How Companies (Prepare to) Disrupt Themselves: Towards a Theory of Intercultural Business Ethics

33 Pages Posted: 23 Jan 2012 Last revised: 25 Mar 2013

See all articles by Daniel Erian Armanios

Daniel Erian Armanios

Carnegie Mellon University - Engineering & Public Policy

Sha Li

Organizational Studies Program

Date Written: March 21, 2013

Abstract

As evidenced in GE’s reverse innovation process in India, this paper addresses the unresolved issue as to how opportunities are recognized in an intercultural context. We argue that opportunity recognition is only possible when companies move from a prescriptive to descriptive corporate philosophy. We develop a theoretical framework we call intercultural business ethics to illustrate this change in corporate philosophy. We begin with the framework’s philosophical underpinnings whereby we identify two key constructs: operational mean and rebalancing. Operational mean is the set of accepted practices that are derive from recognizing and accommodating to a society’s cultural differences. Rebalancing is when the operational mean is either reasserted or changed as new circumstances arise. We then demonstrate the organizational implications of the framework, whereby the operational mean serves as the institutional logic, and rebalancing serves as the institutional micro-foundation. By theorizing on how partners without shared values can purposively and progressively work together to structure their collaborations, and in so doing recognize new intercultural opportunities, we contribute not only to the intercultural collaboration but also to the institutional theory literature.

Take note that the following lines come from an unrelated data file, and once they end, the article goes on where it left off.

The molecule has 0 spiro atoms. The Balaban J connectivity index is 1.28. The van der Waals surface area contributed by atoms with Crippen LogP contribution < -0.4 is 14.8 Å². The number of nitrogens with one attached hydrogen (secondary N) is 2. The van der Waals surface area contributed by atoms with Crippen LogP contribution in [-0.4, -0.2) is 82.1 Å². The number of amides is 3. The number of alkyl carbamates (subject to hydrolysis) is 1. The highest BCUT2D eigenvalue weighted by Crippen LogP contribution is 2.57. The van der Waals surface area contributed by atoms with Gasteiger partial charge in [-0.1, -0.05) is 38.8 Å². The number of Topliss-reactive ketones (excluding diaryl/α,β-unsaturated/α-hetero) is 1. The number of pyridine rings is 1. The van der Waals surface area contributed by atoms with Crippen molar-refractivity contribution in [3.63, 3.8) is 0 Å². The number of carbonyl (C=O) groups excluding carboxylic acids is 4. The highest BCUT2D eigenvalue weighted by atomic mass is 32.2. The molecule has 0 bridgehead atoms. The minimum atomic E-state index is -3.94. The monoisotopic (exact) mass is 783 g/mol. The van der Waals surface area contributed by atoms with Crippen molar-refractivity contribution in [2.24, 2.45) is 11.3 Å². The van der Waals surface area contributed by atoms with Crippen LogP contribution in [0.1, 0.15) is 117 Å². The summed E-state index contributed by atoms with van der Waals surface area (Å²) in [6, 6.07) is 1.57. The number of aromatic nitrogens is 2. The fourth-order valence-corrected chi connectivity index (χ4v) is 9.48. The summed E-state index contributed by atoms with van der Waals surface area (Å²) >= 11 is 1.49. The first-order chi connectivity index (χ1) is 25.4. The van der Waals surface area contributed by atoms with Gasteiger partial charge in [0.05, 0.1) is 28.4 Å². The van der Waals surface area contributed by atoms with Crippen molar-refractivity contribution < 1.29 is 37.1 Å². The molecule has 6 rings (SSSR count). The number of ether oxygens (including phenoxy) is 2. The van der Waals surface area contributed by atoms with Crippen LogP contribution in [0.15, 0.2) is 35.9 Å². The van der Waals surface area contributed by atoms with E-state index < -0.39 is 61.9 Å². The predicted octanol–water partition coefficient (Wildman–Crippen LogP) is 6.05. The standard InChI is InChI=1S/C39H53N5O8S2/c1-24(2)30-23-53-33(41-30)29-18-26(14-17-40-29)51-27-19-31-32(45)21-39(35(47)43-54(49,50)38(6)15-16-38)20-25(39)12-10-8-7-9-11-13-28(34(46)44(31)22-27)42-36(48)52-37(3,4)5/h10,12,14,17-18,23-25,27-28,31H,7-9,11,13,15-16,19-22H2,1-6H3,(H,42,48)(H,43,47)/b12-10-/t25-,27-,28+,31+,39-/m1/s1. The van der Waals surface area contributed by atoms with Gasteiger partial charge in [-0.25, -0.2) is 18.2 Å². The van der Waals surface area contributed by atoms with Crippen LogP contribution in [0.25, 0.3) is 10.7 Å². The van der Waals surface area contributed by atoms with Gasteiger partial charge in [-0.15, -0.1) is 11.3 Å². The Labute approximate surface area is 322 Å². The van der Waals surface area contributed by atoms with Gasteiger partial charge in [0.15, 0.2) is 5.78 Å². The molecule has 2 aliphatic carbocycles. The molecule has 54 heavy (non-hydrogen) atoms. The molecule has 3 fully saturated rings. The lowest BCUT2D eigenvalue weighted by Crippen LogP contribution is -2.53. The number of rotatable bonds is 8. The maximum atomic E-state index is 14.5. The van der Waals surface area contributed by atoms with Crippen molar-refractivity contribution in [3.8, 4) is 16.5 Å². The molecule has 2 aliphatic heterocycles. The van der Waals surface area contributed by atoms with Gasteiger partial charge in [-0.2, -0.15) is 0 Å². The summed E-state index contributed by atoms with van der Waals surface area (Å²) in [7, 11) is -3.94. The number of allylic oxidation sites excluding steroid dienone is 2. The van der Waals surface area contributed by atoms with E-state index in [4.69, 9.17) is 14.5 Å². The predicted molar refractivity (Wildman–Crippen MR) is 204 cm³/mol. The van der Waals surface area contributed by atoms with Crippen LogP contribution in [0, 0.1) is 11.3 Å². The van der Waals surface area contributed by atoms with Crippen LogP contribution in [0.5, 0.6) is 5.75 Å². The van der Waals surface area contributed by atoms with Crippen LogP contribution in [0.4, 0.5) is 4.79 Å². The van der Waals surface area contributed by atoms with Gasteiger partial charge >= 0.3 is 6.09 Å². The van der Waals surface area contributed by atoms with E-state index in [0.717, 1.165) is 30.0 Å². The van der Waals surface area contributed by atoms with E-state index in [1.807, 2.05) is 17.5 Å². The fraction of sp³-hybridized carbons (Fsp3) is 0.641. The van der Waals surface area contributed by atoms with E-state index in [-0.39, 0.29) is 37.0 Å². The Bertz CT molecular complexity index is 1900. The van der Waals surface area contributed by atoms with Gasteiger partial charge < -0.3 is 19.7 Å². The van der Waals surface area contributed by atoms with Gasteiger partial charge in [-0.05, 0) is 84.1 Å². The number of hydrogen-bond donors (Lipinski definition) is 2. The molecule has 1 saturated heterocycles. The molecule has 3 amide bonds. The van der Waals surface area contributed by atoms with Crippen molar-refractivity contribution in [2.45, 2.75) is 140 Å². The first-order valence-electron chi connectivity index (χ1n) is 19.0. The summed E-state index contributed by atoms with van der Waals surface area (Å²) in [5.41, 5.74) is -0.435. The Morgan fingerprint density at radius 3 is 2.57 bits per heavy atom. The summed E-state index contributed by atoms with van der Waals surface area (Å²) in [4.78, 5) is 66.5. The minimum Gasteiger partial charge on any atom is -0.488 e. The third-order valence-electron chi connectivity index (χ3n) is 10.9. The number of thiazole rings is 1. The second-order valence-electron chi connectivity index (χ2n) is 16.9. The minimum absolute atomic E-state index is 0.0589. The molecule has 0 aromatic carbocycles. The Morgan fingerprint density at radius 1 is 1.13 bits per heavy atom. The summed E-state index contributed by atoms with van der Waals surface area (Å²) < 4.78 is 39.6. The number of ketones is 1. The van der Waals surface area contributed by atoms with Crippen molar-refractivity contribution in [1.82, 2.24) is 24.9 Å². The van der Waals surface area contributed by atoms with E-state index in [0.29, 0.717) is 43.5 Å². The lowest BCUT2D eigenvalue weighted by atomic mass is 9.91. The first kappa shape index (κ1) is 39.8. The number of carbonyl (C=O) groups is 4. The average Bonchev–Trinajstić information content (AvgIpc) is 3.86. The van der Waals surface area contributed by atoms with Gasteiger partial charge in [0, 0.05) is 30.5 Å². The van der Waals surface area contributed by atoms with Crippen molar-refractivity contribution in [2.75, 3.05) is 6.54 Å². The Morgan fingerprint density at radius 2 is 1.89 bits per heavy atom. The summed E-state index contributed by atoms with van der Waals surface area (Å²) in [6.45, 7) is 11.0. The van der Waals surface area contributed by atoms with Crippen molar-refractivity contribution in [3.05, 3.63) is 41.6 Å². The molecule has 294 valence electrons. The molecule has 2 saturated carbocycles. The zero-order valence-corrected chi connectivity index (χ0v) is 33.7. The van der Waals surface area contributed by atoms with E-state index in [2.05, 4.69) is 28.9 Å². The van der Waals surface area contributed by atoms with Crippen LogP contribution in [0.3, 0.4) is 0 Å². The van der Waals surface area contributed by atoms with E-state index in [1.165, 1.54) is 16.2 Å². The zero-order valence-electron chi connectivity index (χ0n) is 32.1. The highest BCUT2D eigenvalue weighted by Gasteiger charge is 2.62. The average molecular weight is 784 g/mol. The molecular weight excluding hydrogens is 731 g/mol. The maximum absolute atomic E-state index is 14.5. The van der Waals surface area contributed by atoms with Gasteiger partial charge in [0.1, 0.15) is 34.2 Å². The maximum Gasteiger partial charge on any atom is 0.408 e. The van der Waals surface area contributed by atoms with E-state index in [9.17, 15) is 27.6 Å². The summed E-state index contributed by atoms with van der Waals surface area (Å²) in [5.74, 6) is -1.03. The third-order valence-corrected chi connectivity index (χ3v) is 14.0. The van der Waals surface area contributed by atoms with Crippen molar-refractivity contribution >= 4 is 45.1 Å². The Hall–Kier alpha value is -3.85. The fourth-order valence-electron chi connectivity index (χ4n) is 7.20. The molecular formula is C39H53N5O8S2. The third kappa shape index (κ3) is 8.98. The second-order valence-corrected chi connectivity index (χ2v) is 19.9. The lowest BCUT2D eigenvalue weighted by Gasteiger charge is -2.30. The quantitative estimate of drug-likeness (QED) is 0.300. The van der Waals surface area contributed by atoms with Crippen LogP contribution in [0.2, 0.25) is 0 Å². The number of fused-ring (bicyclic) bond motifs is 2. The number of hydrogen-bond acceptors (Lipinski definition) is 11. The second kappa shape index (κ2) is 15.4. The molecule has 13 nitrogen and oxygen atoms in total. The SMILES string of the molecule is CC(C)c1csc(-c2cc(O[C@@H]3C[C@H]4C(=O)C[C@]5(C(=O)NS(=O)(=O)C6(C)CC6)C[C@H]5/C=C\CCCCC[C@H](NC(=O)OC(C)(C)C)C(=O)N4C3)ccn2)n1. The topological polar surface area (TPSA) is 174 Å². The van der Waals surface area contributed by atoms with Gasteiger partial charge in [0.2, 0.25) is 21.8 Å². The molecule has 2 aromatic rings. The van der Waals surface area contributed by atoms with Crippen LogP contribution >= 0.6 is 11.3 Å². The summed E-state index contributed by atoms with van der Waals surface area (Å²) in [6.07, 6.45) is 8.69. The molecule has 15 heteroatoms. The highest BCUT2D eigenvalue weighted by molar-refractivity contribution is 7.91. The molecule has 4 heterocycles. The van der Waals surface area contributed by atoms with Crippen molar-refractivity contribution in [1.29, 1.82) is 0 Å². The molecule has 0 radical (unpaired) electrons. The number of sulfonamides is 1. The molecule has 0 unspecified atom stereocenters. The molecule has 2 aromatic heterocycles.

Keywords: Business and Society, Business Ethics, Corporate Social Responsibility, Institutional Theory, Intercultural Collaboration

Suggested Citation

Armanios, Daniel Erian and Li, Sha, How Companies (Prepare to) Disrupt Themselves: Towards a Theory of Intercultural Business Ethics (March 21, 2013). Available at SSRN: https://ssrn.com/abstract=1989963 or http://dx.doi.org/10.2139/ssrn.1989963

Daniel Erian Armanios (Contact Author)

Carnegie Mellon University - Engineering & Public Policy ( email )

Pittsburgh, PA 15213-3890
United States

Sha Li

Organizational Studies Program ( email )

Stanford, CA 94305-3096
United States

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